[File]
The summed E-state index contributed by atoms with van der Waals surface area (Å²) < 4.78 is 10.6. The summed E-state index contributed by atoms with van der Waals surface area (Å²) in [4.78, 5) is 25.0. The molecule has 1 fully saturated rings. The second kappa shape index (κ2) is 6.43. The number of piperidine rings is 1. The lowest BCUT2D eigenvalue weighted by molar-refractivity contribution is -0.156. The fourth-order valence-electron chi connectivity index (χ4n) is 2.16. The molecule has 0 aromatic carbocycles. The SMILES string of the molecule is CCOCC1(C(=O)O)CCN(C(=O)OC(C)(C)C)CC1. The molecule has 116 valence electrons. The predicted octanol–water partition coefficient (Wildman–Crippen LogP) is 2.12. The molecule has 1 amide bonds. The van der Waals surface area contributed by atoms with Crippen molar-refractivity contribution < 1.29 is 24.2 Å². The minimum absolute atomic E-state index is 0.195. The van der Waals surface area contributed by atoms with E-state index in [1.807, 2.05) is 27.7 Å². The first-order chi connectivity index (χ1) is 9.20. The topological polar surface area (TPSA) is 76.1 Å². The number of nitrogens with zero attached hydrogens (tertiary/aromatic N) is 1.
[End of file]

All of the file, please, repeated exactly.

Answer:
The summed E-state index contributed by atoms with van der Waals surface area (Å²) < 4.78 is 10.6. The summed E-state index contributed by atoms with van der Waals surface area (Å²) in [4.78, 5) is 25.0. The molecule has 1 fully saturated rings. The second kappa shape index (κ2) is 6.43. The number of piperidine rings is 1. The lowest BCUT2D eigenvalue weighted by molar-refractivity contribution is -0.156. The fourth-order valence-electron chi connectivity index (χ4n) is 2.16. The molecule has 0 aromatic carbocycles. The SMILES string of the molecule is CCOCC1(C(=O)O)CCN(C(=O)OC(C)(C)C)CC1. The molecule has 116 valence electrons. The predicted octanol–water partition coefficient (Wildman–Crippen LogP) is 2.12. The molecule has 1 amide bonds. The van der Waals surface area contributed by atoms with Crippen molar-refractivity contribution < 1.29 is 24.2 Å². The minimum absolute atomic E-state index is 0.195. The van der Waals surface area contributed by atoms with E-state index in [1.807, 2.05) is 27.7 Å². The first-order chi connectivity index (χ1) is 9.20. The topological polar surface area (TPSA) is 76.1 Å². The number of nitrogens with zero attached hydrogens (tertiary/aromatic N) is 1.